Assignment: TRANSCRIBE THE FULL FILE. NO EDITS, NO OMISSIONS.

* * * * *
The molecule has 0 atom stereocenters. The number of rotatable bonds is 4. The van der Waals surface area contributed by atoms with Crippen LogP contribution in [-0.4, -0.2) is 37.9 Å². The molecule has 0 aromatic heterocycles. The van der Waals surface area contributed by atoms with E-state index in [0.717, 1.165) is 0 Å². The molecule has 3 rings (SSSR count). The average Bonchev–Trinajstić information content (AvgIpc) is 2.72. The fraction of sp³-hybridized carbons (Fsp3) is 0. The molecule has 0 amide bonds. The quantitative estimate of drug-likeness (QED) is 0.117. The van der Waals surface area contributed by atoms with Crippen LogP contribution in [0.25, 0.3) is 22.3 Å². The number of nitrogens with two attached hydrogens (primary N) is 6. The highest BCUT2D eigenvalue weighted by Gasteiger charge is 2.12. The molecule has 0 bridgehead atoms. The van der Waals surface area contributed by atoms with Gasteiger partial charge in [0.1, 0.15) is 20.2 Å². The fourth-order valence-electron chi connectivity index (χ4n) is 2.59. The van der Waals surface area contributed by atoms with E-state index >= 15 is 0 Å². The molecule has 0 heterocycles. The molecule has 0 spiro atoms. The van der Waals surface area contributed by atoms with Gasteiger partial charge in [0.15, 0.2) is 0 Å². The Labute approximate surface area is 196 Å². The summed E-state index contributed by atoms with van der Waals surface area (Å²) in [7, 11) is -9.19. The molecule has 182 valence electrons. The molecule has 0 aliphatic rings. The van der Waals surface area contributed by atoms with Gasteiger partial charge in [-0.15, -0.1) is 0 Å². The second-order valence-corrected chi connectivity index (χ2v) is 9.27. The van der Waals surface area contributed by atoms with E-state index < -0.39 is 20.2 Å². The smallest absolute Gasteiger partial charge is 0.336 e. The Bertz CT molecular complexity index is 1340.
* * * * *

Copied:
The molecule has 0 atom stereocenters. The number of rotatable bonds is 4. The van der Waals surface area contributed by atoms with Crippen LogP contribution in [-0.4, -0.2) is 37.9 Å². The molecule has 0 aromatic heterocycles. The van der Waals surface area contributed by atoms with E-state index in [0.717, 1.165) is 0 Å². The molecule has 3 rings (SSSR count). The average Bonchev–Trinajstić information content (AvgIpc) is 2.72. The fraction of sp³-hybridized carbons (Fsp3) is 0. The molecule has 0 amide bonds. The quantitative estimate of drug-likeness (QED) is 0.117. The van der Waals surface area contributed by atoms with Crippen LogP contribution in [0.25, 0.3) is 22.3 Å². The number of nitrogens with two attached hydrogens (primary N) is 6. The highest BCUT2D eigenvalue weighted by Gasteiger charge is 2.12. The molecule has 0 bridgehead atoms. The van der Waals surface area contributed by atoms with Gasteiger partial charge in [0.1, 0.15) is 20.2 Å². The fourth-order valence-electron chi connectivity index (χ4n) is 2.59. The van der Waals surface area contributed by atoms with E-state index >= 15 is 0 Å². The molecule has 0 heterocycles. The molecule has 0 spiro atoms. The van der Waals surface area contributed by atoms with Gasteiger partial charge in [0.15, 0.2) is 0 Å². The Labute approximate surface area is 196 Å². The summed E-state index contributed by atoms with van der Waals surface area (Å²) in [7, 11) is -9.19. The molecule has 182 valence electrons. The molecule has 0 aliphatic rings. The van der Waals surface area contributed by atoms with Gasteiger partial charge in [-0.15, -0.1) is 0 Å². The second-order valence-corrected chi connectivity index (χ2v) is 9.27. The van der Waals surface area contributed by atoms with E-state index < -0.39 is 20.2 Å². The smallest absolute Gasteiger partial charge is 0.336 e. The Bertz CT molecular complexity index is 1340.